Biblical scholars affirm that it was not a barn, but a cave hewn out of rock that served as the first Christmas tabernacle, which is a perfect mirror image to the Easter tabernacle of the rock-hewn tomb. It was out of a cave that the Word became flesh and out of a cave that the Word breathed life once again. Both caves acted as a starting point for heaven, although both were ending points in the eyes of earth.
Now, some people like to look upon these consistencies as proof that the stories must be false or deemed pure myth. However, that point of view is painfully short-sighted, as it not only fails to respect God’s providence but also the irrefutability of written prophecies penned centuries earlier by distinctly different authors who were not contemporaries. These guys didn’t compare notes. No, these similarities were part of God’s divinely inspired design, showing us all the inseparability of the two events; Christmas and Easter are like two sides of the same coin.
God is not ironic; he is, however, all-knowing, all-directing, and all-powerful. His plan, from the beginning, was to save us. That is why we say that Jesus was born to die. When God emptied himself and took flesh (Philipians 2:7-9), he was on a mission. Christ came to do for us what we could not do for ourselves. In both of these events, history and the future were both irreversibly changed forever. How fitting that the two most important events in this drama we call history would be linked by the same cast of characters.
Bethlehem and Calvary were less than seven miles apart geographically; they are even closer in the heart of God.
Contemplate these things in your heart as we enter into the Christmas season. In Jesus’ birth we celebrate his life, which resulted in his death, which offered us all new life . . . in him.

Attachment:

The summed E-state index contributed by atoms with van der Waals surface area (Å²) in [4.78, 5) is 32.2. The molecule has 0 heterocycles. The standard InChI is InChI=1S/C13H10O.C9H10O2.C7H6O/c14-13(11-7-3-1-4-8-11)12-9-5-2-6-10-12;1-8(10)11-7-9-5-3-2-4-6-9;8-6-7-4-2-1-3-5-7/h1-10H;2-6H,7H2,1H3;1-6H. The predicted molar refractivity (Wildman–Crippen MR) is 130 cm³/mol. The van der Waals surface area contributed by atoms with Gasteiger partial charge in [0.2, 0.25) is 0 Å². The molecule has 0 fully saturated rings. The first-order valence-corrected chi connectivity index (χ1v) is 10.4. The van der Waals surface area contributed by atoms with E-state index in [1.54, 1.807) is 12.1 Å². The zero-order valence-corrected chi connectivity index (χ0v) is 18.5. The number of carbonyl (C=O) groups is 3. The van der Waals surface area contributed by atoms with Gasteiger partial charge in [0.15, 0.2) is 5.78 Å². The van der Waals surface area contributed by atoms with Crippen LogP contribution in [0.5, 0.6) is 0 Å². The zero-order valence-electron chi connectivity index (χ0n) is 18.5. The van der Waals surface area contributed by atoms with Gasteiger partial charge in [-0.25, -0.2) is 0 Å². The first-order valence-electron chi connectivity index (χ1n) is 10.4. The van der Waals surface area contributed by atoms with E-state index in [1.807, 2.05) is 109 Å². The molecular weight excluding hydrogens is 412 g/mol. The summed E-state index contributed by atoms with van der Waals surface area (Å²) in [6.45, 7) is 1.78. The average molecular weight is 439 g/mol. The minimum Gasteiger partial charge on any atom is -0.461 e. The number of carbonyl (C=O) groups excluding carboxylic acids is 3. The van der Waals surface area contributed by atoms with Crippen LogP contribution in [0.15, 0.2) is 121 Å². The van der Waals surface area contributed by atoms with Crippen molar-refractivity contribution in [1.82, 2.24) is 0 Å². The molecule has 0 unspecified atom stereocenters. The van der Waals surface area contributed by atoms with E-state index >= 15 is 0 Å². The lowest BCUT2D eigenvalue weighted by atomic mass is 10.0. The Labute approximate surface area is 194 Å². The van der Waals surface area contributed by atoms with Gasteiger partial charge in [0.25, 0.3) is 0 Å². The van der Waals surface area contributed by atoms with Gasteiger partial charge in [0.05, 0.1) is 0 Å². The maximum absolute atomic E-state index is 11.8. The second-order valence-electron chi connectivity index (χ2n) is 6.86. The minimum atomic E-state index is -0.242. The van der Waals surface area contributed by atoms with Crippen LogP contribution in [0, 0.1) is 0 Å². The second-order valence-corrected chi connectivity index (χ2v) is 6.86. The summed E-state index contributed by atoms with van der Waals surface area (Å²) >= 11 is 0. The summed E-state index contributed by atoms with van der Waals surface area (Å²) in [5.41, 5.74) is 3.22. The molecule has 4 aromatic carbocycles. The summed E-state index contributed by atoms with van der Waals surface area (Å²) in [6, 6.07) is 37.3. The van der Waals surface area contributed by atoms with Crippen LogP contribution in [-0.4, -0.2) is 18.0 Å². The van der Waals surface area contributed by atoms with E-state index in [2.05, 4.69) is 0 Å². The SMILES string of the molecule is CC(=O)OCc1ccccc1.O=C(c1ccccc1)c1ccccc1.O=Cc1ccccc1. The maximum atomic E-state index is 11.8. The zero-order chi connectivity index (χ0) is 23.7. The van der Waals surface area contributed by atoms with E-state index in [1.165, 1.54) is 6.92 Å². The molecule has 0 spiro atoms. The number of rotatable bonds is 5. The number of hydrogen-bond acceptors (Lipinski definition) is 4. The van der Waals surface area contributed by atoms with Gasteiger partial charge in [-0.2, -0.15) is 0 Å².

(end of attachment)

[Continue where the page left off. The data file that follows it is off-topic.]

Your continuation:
So, it seems, that love and suffering are inexorably and inseparably linked.
suffering brought us the ultimate joy in jesus, whenever i have had periods of blessed suffering i came to know that joy. thank you for sharing
Oh, that God…..could truly be….”madly in love with me.” It makes me shudder and cause me to become “emotional” when I think on this. Don’t get me wrong; I believe this to be true. Its just that its so very difficult for me to wrap my head around…being the person that I was, what I did in my youth and how to this day I am still frail, subject to a melt down by the temptations of flesh and the world itself. I know that as a Christian, I…and all others who belong to Christ are truly targets of the devil….targeted for any opprotunity to cause us to stumble. So, while being tempted is not a sin, (Jesus was tempted in all ways as we are), it makes me feel that….Im still somehow failing God by even being tempted…tugged on by the evil one. I know that this feeling is also caused by the devil as he wants to do everything he can to convince us we are fowl, nasty unworthy people who are undeserving of God’s love and mercy. And in this to, I just have to push that away from me as a false message. But to still ponder….that God…could be madly in love with me. Wow!! Complete your good work in me, Lord. Complete your good work in me!!
Thank you for this astounding comparison. It occurred to me as I read, how truly humble everyone is in these accounts! Even God! I don’t have to be annoyed, angry, irritated, fearful during any “bad” situation in my life….cause Jesus, Mary, and the others went through many bad situations-even unto death-to model for us that it can be done. They are such a huge variety of people and personalities and circumstances that is tells me, it is possible for anyone. Yet, we know Jesus as Savior, Mary and Joseph as the Holy Family, and all the rest down through history are Holy, Blessed, and Adored…That it can seem like such a daunting task ahead of us. However, if we choose to “stay the coarse” through our trials with faith, hope, trust, love, etc., we just might be called Holy, Blessed, and Adored one day as well!! And that is really Good News!
(Footnote: It might be wise to look at the choices I make more carefully.)
Thanks Mark for this ‘mirror-images’ on God’s plan of salvation. It never drawn to my mind even I read the Bible on the birth and crucifixion of Jesus. Baby Jesus showed me how vulnerable he was in the stable yet so powerful to died on the cross for me. I am so weak and being tempted often if not by the mercy of God I wouldn’t have a chance of salvation that he planned to save me before I was born.